In '87 letter, Perot sought U.S.-Hanoi reconciliation But White House rejected POW move

July 05, 1992|By Patrick E. Tyler | Patrick E. Tyler,New York Times News Service

WASHINGTON -- As a way to win the repatriation of any U.S. servicemen still held in Southeast Asia, Ross Perot unsuccessfully sought to persuade the Reagan White House to begin limited economic relations with Vietnam and expand diplomatic contacts.

At the time, Washington was taking a harder diplomatic line with Hanoi to try to achieve the same end.

In a report to President Ronald Reagan written April 8, 1987, after Mr. Perot returned from Hanoi, the Texas businessman promoted several ideas, including establishment of a Vietnamese "economic representative" in the Swiss or Swedish embassies, and a reciprocal U.S. business office in Hanoi, a former Reagan aide said.

Mr. Perot also offered to pay for a Vietnamese delegation to the United States to study U.S. industries.

In a list of recommended future actions that accompanied his report, Mr. Perot said he would finance a U.S. tour for Vietnam's primary war hero, Gen. Vo Nguyen Giap, as part of an overall plan of "good faith" gestures to Hanoi.

Mr. Perot said in his letter that the moves would be a "small price to pay" if they led to the release of long-missing U.S. prisoners of war.

The recommendations were rejected by Mr. Reagan after administration officials argued that U.S. policy toward Hanoi should stay on course, requiring Vietnam to meet pledges to withdraw from Cambodia and to clear up issues relating to missing U.S. servicemen from the Vietnam War era before the United States considered diplomatic recognition and lifted a long-standing trade embargo.

Commenting on Mr. Perot's actions, a senior spokesman in his undeclared campaign for president said in Dallas yesterday, "The administration had no effective game plan" on Americans missing or still being held prisoner in Southeast Asia.

He added that "Ross Perot was asked to develop one and he did so and delivered it to the administration," which he said was too preoccupied with the Iran-contra scandal "to follow through and implement the plan."

The letter from Mr. Perot to Mr. Reagan is the most illuminating document that has emerged so far from Mr. Perot's short-tenured service to the Reagan White House as an unofficial reviewer of the administration POW-MIA policies.

To a number of Reagan administration officials, Mr. Perot's proposals raised questions about his approach to foreign policy. Members of a committee supervising policy toward Vietnam under the National Security Council criticized the proposals because they granted "concessions without performance," several of them said in recent interviews.

These officials were concerned that Mr. Perot's eagerness to make progress on the POW-MIA issue was being manipulated by Hanoi's leaders, who the officials said were seeking to use it as leverage to bring an end to their diplomatic and economic isolation.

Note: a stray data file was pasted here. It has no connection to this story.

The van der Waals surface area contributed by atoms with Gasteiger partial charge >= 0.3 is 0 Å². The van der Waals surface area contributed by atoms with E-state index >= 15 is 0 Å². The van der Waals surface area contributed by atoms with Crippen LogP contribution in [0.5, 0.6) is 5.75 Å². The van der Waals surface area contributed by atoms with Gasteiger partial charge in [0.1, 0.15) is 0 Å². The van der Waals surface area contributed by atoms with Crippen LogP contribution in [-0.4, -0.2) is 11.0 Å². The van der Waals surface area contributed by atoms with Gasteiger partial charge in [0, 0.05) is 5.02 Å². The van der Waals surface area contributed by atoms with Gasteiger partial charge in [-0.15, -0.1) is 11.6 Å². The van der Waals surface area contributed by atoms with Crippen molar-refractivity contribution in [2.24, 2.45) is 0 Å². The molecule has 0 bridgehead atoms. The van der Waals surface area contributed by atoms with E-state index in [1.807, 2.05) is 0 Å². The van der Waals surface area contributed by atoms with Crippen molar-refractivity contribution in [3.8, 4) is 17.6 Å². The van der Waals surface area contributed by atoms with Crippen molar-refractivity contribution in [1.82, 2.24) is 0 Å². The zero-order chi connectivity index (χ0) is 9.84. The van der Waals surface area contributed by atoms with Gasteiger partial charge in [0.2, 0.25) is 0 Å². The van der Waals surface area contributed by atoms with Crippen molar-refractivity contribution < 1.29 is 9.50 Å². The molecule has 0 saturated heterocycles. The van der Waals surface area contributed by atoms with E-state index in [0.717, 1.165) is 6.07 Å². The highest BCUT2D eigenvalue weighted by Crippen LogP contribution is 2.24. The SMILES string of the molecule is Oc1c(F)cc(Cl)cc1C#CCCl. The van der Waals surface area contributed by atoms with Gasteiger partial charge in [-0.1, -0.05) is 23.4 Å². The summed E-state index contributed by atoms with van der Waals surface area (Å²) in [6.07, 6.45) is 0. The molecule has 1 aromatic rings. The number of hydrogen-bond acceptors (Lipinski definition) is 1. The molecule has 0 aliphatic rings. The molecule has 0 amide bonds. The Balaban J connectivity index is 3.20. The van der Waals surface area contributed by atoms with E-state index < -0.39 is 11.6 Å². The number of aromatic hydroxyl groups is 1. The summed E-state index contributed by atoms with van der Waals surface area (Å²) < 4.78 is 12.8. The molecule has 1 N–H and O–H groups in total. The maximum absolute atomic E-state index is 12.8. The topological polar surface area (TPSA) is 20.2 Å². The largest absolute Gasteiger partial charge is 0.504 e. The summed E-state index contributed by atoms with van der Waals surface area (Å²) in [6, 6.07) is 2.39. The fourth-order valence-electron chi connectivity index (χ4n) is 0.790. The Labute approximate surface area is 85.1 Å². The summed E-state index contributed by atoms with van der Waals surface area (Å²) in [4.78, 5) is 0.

The document also shows that Mr. Perot was seeking to place himself in the role of broker of a new economic relationship between the United States and Hanoi as part of his strategy to secure the release of Americans he believed were still being held.

"They are interested in direct assistance from the private sector, feeling that the private sector knows more about business than the government," he wrote to Mr. Reagan, adding parenthetically, "I believe this is their primary interest in me." A few paragraphs later, he noted, "The Vietnamese have studied me in detail."

At the same time, Mr. Perot said that he had explained to Vietnam's vice premier and foreign minister, Nguyen Co Thach, "that it would not be possible for our two countries to work together until the POW-MIA problem was resolved.

"He accepts this," Mr. Perot added, "but needs shows of good faith on our part."

Reagan administration officials observed that Mr. Thach, the most pro-Western member of Hanoi's politburo, appeared to be using his relationship with Mr. Perot and the promise of economic development through such a relationship in an internal power struggle with hard-liners.

Mr. Thach was forced to retire a year ago.

Richard Childress, a former National Security Council official who was supervising POW-MIA policy at the time, said in a recent interview that Mr. Perot's actions were "directly undermining" administration negotiations. His approach "represents naive acceptance of a strategy of responding to the laundry list of well-known Vietnamese objectives as if it would automatically bring cooperation."

Mr. Childress said that U.S. negotiators who went to Hanoi three months later faced hostility from the disappointed Vietnamese.

Mr. Perot's letter to Mr. Reagan reflects Mr. Perot's blend of sharp criticism of government competence and his enthusiasm for action and government activism, if necessary, in support of a good cause.

In sparse and staccato sentences, Mr. Perot punched out his recommendations and observations, leaving plenty of white space to accentuate his declarative statements.

Mr. Perot, unlike government officials, founded his recommendations on a deep conviction that Americans had been left in Southeast Asia.

A copy of Mr. Perot's letter and a memorandum of his discussion with a senior Vietnamese official were provided to the New York Times by an official who is not involved in any of this year's presidential election campaigns but who believes that Mr. Perot should more fully disclose his dealings with Hanoi.

In earlier interviews, Mr. Perot has referred to the letter numerous times but has declined to make it public.

"If I release the letter, hell, there's no telling what will be the next step," he said in an interview June 3.

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